Speaking (not just) for yourself

51UxVZ-0OjL._SS500_.jpg

It seemed for a long time poets should only write from their point of view. Otherwise, you run the risk of some kind of liberal-political-multicultural offense. Because in speaking for the Other, you risked appearing to oppress the Other. The result was a kind of poetic narcissism. This is a broad outline that surely over reaches in trying to explain what poets have felt over two decades. But its merits are worth considering, as I did in my conversation with poet Jennifer Moxley, author of the new volume Clampdown. Here’s a snip.



Walt Whitman was large, contained multitudes and contradicted himself. By the 1960s, few American poets did what he did. The universal subject (“I”) was considered a vestige of an old imperial power structure, so Whitman’s “I” was no longer democratic and egalitarian but instead a symbol of white dominance in an oppressive culture. Perhaps the only redemption for Whitman came from new evidence suggesting he was gay.

Too simple? Sure, but that’s more or less what happened, says poet Jennifer Moxley.

You had to write from your particular social marker and not beyond that,” says the University of Maine English professor in a phone interview. “The 1960s saw poetry emerge from identity politics and from politics put into lifestyle choices.”

She now specializes in those social markers, teaching classes in gay and lesbian literature, feminist literary theory and women’s studies. She’s found her own way in volumes of poetry like her latest, Clampdown. In it, one can sense the poet pushing back against a kind of sealed off and self-referential thinking.

“Life is untenable without a universal subject,” says Moxley. “At some point, we fracture into shards of self-interest. There’s no reason I should write and read about only things related to me — a white woman from California. You want to grow and change and take risks. Otherwise, your life is the only life. That’s not good. It should be a political thing.”

Full story at the New Haven Advocate

May 9, 2009 9:20 AM | | Comments (0)

Categories:

Leave a comment

Blogroll

About this Entry

This page contains a single entry by FlyOver published on May 9, 2009 9:20 AM.

Head of Charleston Symphony Orchestra quits was the previous entry in this blog.

Rarity: A new American play premiered in a small American town is the next entry in this blog.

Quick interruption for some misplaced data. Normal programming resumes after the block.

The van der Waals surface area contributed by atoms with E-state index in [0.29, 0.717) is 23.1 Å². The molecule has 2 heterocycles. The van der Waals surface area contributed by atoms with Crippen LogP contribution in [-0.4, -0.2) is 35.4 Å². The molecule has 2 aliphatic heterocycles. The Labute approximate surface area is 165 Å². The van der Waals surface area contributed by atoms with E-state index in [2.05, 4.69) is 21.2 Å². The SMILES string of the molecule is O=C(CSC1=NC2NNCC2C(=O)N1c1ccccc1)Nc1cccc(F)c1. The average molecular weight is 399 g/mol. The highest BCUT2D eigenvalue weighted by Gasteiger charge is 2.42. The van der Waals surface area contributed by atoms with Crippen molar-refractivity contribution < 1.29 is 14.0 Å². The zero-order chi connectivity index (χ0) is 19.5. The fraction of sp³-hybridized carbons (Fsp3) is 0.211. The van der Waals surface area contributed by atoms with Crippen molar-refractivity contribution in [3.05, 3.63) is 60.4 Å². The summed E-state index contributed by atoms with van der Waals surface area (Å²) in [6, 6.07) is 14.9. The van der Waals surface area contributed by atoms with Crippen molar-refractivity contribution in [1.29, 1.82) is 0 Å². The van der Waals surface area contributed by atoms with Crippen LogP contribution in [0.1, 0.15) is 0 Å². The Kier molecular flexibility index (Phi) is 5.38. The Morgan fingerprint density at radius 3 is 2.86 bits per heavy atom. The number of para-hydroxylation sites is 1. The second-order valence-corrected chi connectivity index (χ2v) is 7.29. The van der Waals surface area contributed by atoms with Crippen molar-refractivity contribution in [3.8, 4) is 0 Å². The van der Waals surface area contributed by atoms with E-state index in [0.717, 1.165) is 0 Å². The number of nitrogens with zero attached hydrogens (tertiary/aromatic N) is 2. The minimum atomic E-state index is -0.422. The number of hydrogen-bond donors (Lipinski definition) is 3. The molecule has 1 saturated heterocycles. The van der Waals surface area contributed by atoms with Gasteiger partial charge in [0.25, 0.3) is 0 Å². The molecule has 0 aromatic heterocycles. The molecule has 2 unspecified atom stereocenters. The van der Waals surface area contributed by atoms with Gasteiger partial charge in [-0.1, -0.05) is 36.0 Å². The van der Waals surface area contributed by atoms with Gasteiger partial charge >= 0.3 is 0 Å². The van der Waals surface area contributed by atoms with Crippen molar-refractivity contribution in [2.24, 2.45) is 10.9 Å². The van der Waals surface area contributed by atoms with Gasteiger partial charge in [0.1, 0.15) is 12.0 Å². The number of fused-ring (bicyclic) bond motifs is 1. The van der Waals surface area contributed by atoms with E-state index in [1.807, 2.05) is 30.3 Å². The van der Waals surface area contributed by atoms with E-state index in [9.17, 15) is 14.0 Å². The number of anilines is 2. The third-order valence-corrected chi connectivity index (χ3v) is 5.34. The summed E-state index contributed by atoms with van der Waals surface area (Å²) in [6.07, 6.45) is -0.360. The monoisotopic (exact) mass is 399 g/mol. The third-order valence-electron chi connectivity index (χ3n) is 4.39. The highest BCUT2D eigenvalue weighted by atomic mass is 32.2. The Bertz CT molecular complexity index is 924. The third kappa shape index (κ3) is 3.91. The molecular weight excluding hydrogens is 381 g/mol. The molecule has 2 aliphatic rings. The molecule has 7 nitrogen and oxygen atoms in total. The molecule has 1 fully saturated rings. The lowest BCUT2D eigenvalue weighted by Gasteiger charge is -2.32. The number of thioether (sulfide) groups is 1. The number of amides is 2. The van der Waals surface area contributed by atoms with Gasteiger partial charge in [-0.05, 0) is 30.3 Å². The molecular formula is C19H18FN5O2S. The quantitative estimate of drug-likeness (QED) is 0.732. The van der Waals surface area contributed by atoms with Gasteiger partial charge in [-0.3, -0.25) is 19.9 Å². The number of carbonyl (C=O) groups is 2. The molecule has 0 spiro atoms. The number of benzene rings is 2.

Find recent content on the main index or look in the archives to find all content.

AJ Ads



AJ Blogs

AJBlogCentral | rss

culture
About Last Night
Terry Teachout on the arts in New York City
Artful Manager
Andrew Taylor on the business of arts & culture
blog riley
rock culture approximately
critical difference
Laura Collins-Hughes on arts, culture and coverage
Dewey21C
Richard Kessler on arts education
diacritical
Douglas McLennan's blog
Dog Days
Dalouge Smith advocates for the Arts
Flyover
Art from the American Outback
Life's a Pitch
For immediate release: the arts are marketable
Mind the Gap
No genre is the new genre
Performance Monkey
David Jays on theatre and dance
Plain English
Paul Levy measures the Angles
Real Clear Arts
Judith H. Dobrzynski on Culture
Rockwell Matters
John Rockwell on the arts
Straight Up |
Jan Herman - arts, media & culture with 'tude

dance
Foot in Mouth
Apollinaire Scherr talks about dance
Seeing Things
Tobi Tobias on dance et al...

jazz
Jazz Beyond Jazz
Howard Mandel's freelance Urban Improvisation
ListenGood
Focus on New Orleans. Jazz and Other Sounds
Rifftides
Doug Ramsey on Jazz and other matters...

media
Out There
Jeff Weinstein's Cultural Mixology
Serious Popcorn
Martha Bayles on Film...

classical music
Creative Destruction
Fresh ideas on building arts communities
The Future of Classical Music?
Greg Sandow performs a book-in-progress
On the Record
Exploring Orchestras w/ Henry Fogel
Overflow
Harvey Sachs on music, and various digressions
PianoMorphosis
Bruce Brubaker on all things Piano
PostClassic
Kyle Gann on music after the fact
Sandow
Greg Sandow on the future of Classical Music
Slipped Disc
Norman Lebrecht on Shifting Sound Worlds

publishing
book/daddy
Jerome Weeks on Books
Quick Study
Scott McLemee on books, ideas & trash-culture ephemera

theatre
Drama Queen
Wendy Rosenfield: covering drama, onstage and off
lies like truth
Chloe Veltman on how culture will save the world

visual
Aesthetic Grounds
Public Art, Public Space
Another Bouncing Ball
Regina Hackett takes her Art To Go
Artopia
John Perreault's art diary
CultureGrrl
Lee Rosenbaum's Cultural Commentary
Modern Art Notes
Tyler Green's modern & contemporary art blog
Creative Commons License
This weblog is licensed under a Creative Commons License.